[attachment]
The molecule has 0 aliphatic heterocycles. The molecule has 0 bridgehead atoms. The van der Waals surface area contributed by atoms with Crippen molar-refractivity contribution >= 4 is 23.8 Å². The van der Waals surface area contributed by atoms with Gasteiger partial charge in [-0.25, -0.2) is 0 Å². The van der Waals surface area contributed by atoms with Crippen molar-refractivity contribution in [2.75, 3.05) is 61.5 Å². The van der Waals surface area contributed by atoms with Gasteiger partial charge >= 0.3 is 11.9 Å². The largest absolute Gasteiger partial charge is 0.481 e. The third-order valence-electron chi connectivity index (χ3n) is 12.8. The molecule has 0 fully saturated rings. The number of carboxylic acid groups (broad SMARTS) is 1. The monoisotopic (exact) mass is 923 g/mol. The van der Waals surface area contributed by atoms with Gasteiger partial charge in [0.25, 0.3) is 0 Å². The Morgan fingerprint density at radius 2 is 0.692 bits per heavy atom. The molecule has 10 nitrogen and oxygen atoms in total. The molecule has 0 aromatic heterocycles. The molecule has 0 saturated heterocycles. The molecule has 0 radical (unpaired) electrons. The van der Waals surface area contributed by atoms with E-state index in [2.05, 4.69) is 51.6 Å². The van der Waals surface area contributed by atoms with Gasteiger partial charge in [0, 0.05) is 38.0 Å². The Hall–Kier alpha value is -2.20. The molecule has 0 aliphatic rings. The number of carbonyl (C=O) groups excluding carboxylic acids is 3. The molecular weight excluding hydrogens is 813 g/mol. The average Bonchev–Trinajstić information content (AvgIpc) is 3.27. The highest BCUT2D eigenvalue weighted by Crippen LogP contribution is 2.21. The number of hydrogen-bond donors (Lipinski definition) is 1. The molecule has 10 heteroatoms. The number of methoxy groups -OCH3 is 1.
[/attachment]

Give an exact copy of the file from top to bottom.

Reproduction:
The molecule has 0 aliphatic heterocycles. The molecule has 0 bridgehead atoms. The van der Waals surface area contributed by atoms with Crippen molar-refractivity contribution >= 4 is 23.8 Å². The van der Waals surface area contributed by atoms with Gasteiger partial charge in [-0.25, -0.2) is 0 Å². The van der Waals surface area contributed by atoms with Crippen molar-refractivity contribution in [2.75, 3.05) is 61.5 Å². The van der Waals surface area contributed by atoms with Gasteiger partial charge >= 0.3 is 11.9 Å². The largest absolute Gasteiger partial charge is 0.481 e. The third-order valence-electron chi connectivity index (χ3n) is 12.8. The molecule has 0 fully saturated rings. The number of carboxylic acid groups (broad SMARTS) is 1. The monoisotopic (exact) mass is 923 g/mol. The van der Waals surface area contributed by atoms with Gasteiger partial charge in [0.25, 0.3) is 0 Å². The Morgan fingerprint density at radius 2 is 0.692 bits per heavy atom. The molecule has 10 nitrogen and oxygen atoms in total. The molecule has 0 aromatic heterocycles. The molecule has 0 saturated heterocycles. The molecule has 0 radical (unpaired) electrons. The van der Waals surface area contributed by atoms with E-state index in [2.05, 4.69) is 51.6 Å². The van der Waals surface area contributed by atoms with Gasteiger partial charge in [0, 0.05) is 38.0 Å². The Hall–Kier alpha value is -2.20. The molecule has 0 aliphatic rings. The number of carbonyl (C=O) groups excluding carboxylic acids is 3. The molecular weight excluding hydrogens is 813 g/mol. The average Bonchev–Trinajstić information content (AvgIpc) is 3.27. The highest BCUT2D eigenvalue weighted by Crippen LogP contribution is 2.21. The number of hydrogen-bond donors (Lipinski definition) is 1. The molecule has 10 heteroatoms. The number of methoxy groups -OCH3 is 1.